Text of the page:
A NEAR fatal crash in North Bundaberg where a Korean backpacker was hit by a car was an accident waiting to happen, according to increasingly-concerned residents in the area.
The 24-year-old was hit after walking out in front of the car at the intersection of Gavin and Wolca St about 7pm last Saturday.
Gavin St resident Dallas Hayes said he was not surprised when he heard about the crash, and that the intersection of Gavin and Queen Sts was notorious for near-misses with backpackers, who showed an apparent lack of commonsense when it came to road rules.
"They walk blindly out front and you've got to pull up quickly or you'll hit them," he said.
"They're walking out like sheep - they just don't look."
With hostels in the area, Mr Hayes said many backpackers walked along the roadways deep in conversation with friends, or listening to music and therefore being unaware of their surroundings.
"We teach our kids to look left-right-left, but (the travellers) just don't get it."
And it is pedestrians wearing headphones and listening to loud music that is of great concern to police.
Sergeant Mike Brown said while he understood many people did it, whether they were walking to and from home or, in particular, while exercising, it was putting them in great danger.
"You shouldn't have the music loud enough that you black out your surroundings," he said.
"All senses start to slow down when you are exercising heavily.
"Your hearing stops, your peripheral vision shuts down - you have to look around."
Sgt Brown, who is also an avid runner, said you can't "block out the world and go for a run".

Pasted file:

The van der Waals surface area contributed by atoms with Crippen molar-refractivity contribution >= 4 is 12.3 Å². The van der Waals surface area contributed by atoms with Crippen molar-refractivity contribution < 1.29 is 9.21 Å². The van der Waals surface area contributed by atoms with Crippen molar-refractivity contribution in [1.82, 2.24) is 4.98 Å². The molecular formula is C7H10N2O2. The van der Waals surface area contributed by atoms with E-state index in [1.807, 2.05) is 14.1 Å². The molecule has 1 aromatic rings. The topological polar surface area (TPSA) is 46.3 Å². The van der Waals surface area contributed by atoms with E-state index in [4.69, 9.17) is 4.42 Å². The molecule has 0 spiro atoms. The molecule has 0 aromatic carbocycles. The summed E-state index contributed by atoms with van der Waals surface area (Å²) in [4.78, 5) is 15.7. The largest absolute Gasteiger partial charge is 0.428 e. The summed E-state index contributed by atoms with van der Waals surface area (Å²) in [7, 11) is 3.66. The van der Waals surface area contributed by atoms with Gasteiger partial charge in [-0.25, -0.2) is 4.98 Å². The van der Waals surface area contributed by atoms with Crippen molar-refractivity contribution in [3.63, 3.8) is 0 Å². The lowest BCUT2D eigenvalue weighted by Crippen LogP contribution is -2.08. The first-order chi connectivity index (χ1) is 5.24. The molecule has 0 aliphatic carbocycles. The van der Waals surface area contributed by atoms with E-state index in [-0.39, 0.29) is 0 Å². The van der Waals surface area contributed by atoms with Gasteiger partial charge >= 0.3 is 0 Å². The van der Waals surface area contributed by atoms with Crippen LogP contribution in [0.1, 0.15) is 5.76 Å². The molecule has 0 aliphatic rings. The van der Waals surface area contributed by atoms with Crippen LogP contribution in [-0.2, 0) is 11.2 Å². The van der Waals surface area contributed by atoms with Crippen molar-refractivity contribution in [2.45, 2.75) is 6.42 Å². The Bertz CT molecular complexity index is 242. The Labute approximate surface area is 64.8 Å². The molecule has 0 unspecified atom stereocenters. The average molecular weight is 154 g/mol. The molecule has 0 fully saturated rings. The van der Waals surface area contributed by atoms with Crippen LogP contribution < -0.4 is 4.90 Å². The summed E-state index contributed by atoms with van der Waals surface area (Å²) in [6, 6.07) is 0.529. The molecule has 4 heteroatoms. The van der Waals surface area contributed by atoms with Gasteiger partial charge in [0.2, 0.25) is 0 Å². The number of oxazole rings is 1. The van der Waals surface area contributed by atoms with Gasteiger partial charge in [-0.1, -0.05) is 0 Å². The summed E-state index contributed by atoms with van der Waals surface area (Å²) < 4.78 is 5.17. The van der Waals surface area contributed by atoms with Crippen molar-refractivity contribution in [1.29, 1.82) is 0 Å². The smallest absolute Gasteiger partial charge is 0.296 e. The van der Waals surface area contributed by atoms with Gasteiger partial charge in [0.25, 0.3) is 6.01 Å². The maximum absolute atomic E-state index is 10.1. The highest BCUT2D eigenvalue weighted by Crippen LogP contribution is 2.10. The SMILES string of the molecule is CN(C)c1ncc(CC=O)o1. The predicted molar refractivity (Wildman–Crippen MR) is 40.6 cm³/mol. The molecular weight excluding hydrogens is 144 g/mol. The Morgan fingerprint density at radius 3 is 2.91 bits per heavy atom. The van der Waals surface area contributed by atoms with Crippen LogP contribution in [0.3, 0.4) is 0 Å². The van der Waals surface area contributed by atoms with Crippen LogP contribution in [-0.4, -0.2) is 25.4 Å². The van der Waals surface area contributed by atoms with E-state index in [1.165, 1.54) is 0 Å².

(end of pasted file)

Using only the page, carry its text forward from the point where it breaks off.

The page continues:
"You can't hear if a truck is coming, or a person," Sgt Brown said.
"My preference is to always run with only one headphone in.
"If you want 100% protection and be in a bubble, stay home and listen to your stereo as loud as you like."
Sgt Brown said it was important to ensure pedestrians wore high visibility clothing if out at night.
Sgt Brown also suggested people check and ensure the reflecting tape on jogging shoes was not worn or damaged.
"Pedestrians do get right of way but they have to keep a look out as well," he said.
"A pedestrian's got the onus to not cut the vehicle off as well."
Wear high visibility clothing and a light
Ensure reflecting tape on jogging shoes is not damaged
Walk or exercise without headphones, or with only one in your ear
Always go against the traffic
Try and walk on pavements, grass nature strips or the shoulder of the road if there's heavy traffic
Stick to well-lit areas
Always carry a mobile phone
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